It Costs Nothing to Ask
The following is a transcript of the first speech that I ever did for a Toastmasters club meeting.
For those that don’t know, Toastmasters is an international non-profit organization that facilitates club meetings all over the world that help people with their public speaking and leadership skills.
Public speaking has always been something that has intimidated me, especially since I was very shy growing up. At some point during my university years though, the fear of public speaking mostly went away, but I always felt that my public speaking ability was always lacking (not being afraid of public speaking is not the same as being good at public speaking).
For that reason, I decided to leave my comfort zone of where I was with my public speaking ability, and join a local Toastmasters club. The following is my Ice Breaker speech, which is the first speech that all new Toastmasters members do when they join a club.
It costs nothing to ask.
These were words told to me by my father a few a few years ago, and since then, they have been constant theme in my life.
Good evening follow Toastmasters, and welcomed guests.
Growing up, my parents always said that I had freedom in my career choice - I could choose to be whatever doctor I wanted to be. Obviously, they had high expectations for me.
By the time I got to university though, I realized that this was not something I wanted to become, at all. Instead, I chose to study physics - astrophysics, in particular. It was something that I had always loved growing up, and when I got to university it was the only subject that I felt was right for me to study. I told my parents that I could still apply for medical school with a physics degree, and chose to study astrophysics at McMaster University.
When I got to university though, I struggled. I love physics, and it is something that I am still very passionate about, but it was not something that I did very well in university for. I did it because I loved it, not necessarily because I was good at it.
For this reason, throughout my university years, I was very anxious about the kind of a career I would end up in. I had originally wanted to get into academia, and do physics research. But as I progressed through my degree, that became less and less a reality.
Towards the end of my degree, it became time to start thinking about what I was going to do after I graduated. Unfortunately, years of low grades meant that my options were slim. At the same time, I had a lot of pressure from my parents to do medical school - they were still expecting me to become a doctor.
I eventually told them that becoming a doctor was never an option, and that I really wanted to pursue a graduate degree in physics. They eventually understood, but again, my low grades meant that even graduate school was unreasonable. That was when my father told me, “it costs nothing to ask”.
Those words stuck with me ever since. I am personally a very introverted person, and I used to be very shy growing up - I still am in some ways. But those words made me realize that I had nothing to lose or be afraid of for asking.
So I decided to ask. I went to an academic advisor, told them of my situation, and asked them if I had a chance at graduate school. They said no, and suggested that I do another degree from the beginning. That was not really the answer I was looking for, but at the same time it was the answer I was expecting.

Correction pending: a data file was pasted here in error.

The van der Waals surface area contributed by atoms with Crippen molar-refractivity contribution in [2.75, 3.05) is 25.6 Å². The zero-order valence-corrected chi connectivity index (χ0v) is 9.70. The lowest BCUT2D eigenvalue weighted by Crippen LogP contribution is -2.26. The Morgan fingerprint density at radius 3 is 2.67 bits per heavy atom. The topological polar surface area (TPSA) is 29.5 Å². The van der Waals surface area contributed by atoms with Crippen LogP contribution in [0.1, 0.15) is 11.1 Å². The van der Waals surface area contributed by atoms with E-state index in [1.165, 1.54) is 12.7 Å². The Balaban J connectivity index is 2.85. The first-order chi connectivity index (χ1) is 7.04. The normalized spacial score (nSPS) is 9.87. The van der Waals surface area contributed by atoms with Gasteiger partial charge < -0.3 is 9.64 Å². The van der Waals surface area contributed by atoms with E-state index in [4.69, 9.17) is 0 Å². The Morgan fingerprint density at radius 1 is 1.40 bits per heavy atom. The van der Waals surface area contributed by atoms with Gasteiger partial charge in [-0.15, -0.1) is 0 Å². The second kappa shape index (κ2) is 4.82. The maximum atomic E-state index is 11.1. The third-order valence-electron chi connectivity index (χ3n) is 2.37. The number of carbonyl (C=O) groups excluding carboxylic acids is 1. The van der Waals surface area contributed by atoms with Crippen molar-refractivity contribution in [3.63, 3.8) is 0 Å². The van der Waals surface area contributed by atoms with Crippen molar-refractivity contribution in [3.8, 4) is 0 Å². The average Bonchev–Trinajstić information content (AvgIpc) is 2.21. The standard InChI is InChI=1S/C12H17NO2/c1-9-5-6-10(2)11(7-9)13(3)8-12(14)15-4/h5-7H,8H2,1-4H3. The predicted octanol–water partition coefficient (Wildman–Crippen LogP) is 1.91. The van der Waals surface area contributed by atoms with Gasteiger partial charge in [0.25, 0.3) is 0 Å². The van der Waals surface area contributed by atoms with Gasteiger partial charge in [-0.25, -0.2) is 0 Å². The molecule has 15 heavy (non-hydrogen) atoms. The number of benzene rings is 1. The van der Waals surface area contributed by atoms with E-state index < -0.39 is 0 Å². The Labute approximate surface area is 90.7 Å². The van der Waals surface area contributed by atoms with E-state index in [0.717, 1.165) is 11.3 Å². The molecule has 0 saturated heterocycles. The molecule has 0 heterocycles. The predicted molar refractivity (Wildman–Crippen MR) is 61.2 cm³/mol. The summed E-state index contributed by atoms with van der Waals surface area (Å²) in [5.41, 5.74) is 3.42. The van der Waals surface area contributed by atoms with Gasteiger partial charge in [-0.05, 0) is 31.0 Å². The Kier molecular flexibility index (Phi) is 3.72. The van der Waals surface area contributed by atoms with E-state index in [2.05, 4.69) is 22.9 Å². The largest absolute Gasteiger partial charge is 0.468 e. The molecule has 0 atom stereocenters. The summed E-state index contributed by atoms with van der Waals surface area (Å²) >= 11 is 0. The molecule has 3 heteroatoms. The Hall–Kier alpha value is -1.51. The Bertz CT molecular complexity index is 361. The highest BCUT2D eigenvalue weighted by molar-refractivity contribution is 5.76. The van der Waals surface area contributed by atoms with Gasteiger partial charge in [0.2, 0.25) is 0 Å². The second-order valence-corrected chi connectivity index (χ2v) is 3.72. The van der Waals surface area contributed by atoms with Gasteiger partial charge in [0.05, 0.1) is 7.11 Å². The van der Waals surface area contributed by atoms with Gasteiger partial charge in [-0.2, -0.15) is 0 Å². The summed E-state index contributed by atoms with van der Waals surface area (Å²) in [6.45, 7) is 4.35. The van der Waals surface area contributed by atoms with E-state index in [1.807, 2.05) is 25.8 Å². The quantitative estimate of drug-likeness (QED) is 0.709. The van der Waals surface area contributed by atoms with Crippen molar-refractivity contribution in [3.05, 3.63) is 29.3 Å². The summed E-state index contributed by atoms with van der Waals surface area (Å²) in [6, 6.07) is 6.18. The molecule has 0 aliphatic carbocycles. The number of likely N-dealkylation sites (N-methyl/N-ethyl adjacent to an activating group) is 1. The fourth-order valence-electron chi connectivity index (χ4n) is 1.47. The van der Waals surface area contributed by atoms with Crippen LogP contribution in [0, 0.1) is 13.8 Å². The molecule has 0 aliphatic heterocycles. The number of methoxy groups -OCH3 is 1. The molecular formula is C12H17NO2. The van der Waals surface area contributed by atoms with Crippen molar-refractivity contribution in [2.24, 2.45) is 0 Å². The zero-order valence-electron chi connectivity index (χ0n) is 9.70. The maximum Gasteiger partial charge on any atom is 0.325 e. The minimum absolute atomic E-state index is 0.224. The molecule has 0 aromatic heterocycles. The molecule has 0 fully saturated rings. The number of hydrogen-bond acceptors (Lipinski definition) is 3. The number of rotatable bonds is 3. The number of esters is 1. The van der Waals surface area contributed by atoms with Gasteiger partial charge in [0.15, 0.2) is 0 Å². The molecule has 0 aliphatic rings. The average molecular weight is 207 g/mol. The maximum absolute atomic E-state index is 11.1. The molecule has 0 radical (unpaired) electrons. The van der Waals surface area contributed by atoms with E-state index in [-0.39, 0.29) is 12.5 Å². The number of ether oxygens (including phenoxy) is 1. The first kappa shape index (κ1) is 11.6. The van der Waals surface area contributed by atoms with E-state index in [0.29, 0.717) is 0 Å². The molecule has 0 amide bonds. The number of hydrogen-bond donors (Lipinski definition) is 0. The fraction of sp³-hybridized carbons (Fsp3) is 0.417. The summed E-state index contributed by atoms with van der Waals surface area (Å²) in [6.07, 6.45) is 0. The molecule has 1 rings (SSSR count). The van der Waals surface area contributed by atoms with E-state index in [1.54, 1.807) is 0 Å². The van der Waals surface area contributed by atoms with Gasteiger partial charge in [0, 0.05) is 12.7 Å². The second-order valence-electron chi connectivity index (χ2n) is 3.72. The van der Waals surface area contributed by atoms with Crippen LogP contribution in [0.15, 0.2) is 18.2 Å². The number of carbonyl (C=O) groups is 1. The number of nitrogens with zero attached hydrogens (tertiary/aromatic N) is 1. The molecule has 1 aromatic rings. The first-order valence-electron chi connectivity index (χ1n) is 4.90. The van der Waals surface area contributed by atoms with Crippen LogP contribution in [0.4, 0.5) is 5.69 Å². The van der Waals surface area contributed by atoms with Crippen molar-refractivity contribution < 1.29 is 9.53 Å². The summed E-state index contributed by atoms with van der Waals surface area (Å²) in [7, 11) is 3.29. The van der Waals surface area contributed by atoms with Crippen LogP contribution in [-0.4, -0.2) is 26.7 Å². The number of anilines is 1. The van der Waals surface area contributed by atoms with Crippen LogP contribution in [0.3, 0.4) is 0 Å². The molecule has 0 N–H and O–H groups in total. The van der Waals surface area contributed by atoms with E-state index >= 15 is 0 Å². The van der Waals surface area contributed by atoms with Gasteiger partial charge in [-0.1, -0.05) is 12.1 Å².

I was lost. I didn’t know what to do. Every career path that I looked at required good grades, from further schooling, to getting a good job. Fortunately, there was some hope.
In my second year of studying astrophysics, I took a scientific computing course. I had never learned how to program before in my life. I struggled through that course - twice - but I found I really enjoyed programming, a lot.
Around that time, I had also attended a physics career event, where people who had done their degree in physics came to speak about their careers. One of the speakers had started a successful healthcare software company, who he is still the CEO for. This intrigued me, so after the talk I came up to him and I asked him many questions. He ended up giving me his business card, which I kept.
A few months after I graduated, I was applying for jobs in software development. None of them responded to my job applications. None of the graduate schools that I applied for accepted me.
I finally decided to reach out to the CEO that I had met a few years before at the physics career night event, and asked him if we could meet for coffee, and if I could maybe pick his brain, even for 10 minutes, to learn more about how he got into software. It costs nothing to ask, after all.
He actually responded, and said that they had a position open.
A month later, was hired as an integration analyst.
I somehow got a programming job at a software company that makes software for hospitals, with a physics degree. They didn’t even look at my transcript. As another bonus, I get to work with hospitals and other healthcare institutions, which makes my parents, very happy.
Since then, I took the chance that I was given, and worked hard to learn and improve. In under a year I was promoted to an Integration Consultant. I am already leading technical projects for our biggest clients, and I get to fly out all the time to meet our clients. I honestly feel like this is my dream job, that I didn’t even know it existed a year and a half ago.
I joined Toastmasters, because I recognize that communication is a skill that I have a lot to work on. Constantly communicating effectively with clients is an important part of my job. I am excited to be a part of Toastmasters, as I work on improving my communication skills.
Thank you very much.
Also published on Medium